BSA Motorcycles 1920s

Today in Motorcycle History


Noteworthy introductions to the B.S.A. range, since the last edition of this book went to press, are the 1.74 h.p. two-stroke model and the 4.93 O.H.V., model. Wired-on tyres and internal expanding brakes are now fitted to all models, the round tank 2.49 h.p. two-speed machine has been superseded by the 2.49 De Luxe three-speed model, with taper rectangular-section tank ;all saddles, excluding the two-stroke, now have fore and aft adjustment, a new type, of mechanical pump is fitted, frames have been strengthened (particularly at the head), silencers have been increased in capacity — these represent latest developments. Accordingly, much of the matter appearing in earlier editions has necessarily been revised and largely rewritten in this. I thank my readers for the generous reception they have accorded earlier editions.


"Waysider" writes every month in the Motor Cyclist Review.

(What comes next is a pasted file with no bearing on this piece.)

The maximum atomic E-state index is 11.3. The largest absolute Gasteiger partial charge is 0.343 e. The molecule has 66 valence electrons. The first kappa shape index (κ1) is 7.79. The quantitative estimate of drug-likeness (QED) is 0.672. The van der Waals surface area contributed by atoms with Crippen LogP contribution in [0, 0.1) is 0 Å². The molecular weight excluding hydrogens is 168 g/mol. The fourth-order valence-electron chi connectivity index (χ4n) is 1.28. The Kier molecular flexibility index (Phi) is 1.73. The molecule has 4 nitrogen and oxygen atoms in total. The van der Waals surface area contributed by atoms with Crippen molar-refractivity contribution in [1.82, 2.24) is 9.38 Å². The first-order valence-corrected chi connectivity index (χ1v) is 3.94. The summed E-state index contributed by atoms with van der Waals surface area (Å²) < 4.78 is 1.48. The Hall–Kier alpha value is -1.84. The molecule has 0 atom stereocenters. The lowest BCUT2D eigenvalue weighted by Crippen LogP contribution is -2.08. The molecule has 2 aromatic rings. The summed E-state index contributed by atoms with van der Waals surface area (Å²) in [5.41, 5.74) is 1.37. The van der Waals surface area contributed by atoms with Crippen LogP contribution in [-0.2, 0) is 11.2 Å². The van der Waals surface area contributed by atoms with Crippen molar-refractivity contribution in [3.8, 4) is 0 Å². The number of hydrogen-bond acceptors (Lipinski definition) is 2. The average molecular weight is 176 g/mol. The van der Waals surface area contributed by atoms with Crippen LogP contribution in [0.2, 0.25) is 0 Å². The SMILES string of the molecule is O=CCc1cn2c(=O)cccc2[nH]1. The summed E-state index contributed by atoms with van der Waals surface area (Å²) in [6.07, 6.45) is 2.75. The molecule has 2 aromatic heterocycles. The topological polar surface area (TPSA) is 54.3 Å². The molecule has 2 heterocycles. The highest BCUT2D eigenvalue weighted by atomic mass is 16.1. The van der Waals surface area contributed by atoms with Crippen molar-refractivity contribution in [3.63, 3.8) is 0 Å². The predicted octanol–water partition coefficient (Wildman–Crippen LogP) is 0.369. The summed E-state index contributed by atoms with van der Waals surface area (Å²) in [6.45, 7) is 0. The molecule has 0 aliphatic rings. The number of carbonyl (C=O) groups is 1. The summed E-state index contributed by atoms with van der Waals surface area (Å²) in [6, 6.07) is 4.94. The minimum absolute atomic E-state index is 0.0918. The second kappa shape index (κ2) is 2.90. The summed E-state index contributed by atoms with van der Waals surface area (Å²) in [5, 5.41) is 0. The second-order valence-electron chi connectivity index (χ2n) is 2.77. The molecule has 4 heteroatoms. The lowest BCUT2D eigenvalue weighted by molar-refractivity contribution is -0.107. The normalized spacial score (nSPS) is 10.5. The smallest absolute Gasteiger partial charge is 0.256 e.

Thirteen different B.S.A. motor-cycles are marketed, ranging from 1.74 h.p. to 9.86 h.p. - one 1.74 h.p., one 2.49 h.p., three 3.49 h.p., three 4.93 h.p., one 5.57 h.p., two 7.70 h.p., and two 9.86 h.p. The latest addition to the B.S.A,. range is the 1.74 h.p. machine, which is a two-stroke. Incidentally, this is the first time that the B.S.A. firm have made a two-stroke. In a book of this nature specifications are unavoidable, and are here presented in a form suitable for ready reference, in the order of their powers, starting with the lowest-powered machine.

Source: Book of the BSA by Waysider (F.J. Camm). Pitmans, 1928.

First published in 1924, some later editions covering models up to 1937 omitted the early machines.